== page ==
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Mission Statement

Mission Statement

TEACHING AND RESEARCH

TEACHING AND RESEARCH

Animal Research and Computational Neuroscience

Computational neuroscience cannot do without experimental data. Therefore, animal experiments will remain necessary in the neurosciences in order to clarify fundamental questions about the function of the nervous systems of humans and animals. Only if basic data are reliably collected can hypotheses be verified or medical and technological applications safely tested before being used on humans.

However, by optimizing and sharing data and methods, the Bernstein Network helps to keep animal testing to a minimum while maximizing knowledge. Sometimes computer simulations and theoretical models can even replace experiments altogether, especially when research data management facilitates its further usability.

The scientists of the Bernstein Network are therefore clearly committed to the 3R principles (Replace, Reduce, Refine): All research is designed to improve animal experiments, reduce their amount or replace animal experiments by other methods. The 3Rs stand for the need to replace, refine and reduce the use of animals in experimental research.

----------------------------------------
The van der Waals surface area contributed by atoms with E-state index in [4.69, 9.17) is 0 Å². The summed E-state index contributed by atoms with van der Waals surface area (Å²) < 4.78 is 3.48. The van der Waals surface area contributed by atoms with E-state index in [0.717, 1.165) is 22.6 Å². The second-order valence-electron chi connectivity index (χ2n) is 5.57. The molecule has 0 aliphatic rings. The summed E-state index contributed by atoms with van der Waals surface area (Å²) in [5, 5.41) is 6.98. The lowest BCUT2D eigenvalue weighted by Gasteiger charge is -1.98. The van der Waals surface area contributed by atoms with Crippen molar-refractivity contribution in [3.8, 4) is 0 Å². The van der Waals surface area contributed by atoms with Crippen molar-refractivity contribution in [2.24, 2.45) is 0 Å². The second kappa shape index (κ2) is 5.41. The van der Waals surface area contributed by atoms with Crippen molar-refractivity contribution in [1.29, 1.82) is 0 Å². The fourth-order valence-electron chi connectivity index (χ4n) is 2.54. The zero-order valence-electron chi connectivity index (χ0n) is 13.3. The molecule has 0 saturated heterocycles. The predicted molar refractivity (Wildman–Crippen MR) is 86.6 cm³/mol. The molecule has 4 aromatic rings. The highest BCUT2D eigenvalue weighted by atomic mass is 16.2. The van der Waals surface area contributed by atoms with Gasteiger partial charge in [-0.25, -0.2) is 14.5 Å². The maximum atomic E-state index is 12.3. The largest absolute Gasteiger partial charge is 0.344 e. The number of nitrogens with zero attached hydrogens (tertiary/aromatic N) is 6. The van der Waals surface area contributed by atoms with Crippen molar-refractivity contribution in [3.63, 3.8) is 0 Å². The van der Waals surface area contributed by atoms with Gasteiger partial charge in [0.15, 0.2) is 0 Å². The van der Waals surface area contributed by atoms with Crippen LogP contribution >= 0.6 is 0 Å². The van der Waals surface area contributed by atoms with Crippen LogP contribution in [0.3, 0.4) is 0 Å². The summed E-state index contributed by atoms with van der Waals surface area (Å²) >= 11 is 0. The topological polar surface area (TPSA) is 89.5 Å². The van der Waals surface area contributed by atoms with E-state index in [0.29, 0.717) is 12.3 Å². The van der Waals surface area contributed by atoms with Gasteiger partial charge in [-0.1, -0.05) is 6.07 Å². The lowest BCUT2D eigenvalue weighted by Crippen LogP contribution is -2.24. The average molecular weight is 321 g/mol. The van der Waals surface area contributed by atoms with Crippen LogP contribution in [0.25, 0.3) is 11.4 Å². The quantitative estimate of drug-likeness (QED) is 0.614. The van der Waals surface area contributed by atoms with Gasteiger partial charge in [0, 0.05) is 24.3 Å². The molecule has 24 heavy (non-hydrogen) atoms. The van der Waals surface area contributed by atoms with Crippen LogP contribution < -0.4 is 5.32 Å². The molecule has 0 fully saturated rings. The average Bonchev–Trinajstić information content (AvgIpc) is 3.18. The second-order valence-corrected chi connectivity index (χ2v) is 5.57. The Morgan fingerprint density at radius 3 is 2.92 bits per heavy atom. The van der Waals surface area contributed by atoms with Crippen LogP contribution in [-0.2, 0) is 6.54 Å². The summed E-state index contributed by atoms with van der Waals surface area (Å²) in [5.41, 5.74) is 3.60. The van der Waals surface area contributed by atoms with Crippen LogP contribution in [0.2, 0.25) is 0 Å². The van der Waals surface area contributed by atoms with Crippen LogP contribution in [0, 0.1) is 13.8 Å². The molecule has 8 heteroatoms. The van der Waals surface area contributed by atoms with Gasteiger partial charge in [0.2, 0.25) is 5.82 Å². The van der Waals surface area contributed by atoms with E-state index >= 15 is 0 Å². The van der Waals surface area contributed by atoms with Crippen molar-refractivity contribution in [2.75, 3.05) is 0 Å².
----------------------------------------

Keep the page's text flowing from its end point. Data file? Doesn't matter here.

See also:

General Information on Animal Research in Science

General Information on Animal Research in Science

  • Directive of the European Parliament and of the Council on the protection  of  animals  used  for  scientific  purpose (2010/63/EU)

Gender Balance

Preventing gender bias is a central concern of the Bernstein Network Computational Neuroscience to advance science.

The members of the Bernstein Network have approved the following amendment to the statutes:

“The Bernstein Network Computational Neuroscience is devoted to the promotion of research and teaching in Computational Neuroscience. To this end the conferences, workshops and prizes organized by the Bernstein Network are of great significance. The annual Bernstein Conference aims to highlight a broad spectrum of recent developments by inviting both young and established scientists to present their latest work or by recognizing their achievement with an award. Minimizing potential gender bias when choosing the best candidates is of key importance to maintain excellence, to meet the goals of national funding partners such as the DFG, and to encourage young female scientists to pursue their career within academia. In the past two years, the Bernstein Network has set a great example in promoting the visibility of female scientists, and is fully committed to continue on this track in the future.”

>> see here for the complete appendix to the statutes of the Bernstein Network Computational Neuroscience e.V. regarding measures to prevent gender bias.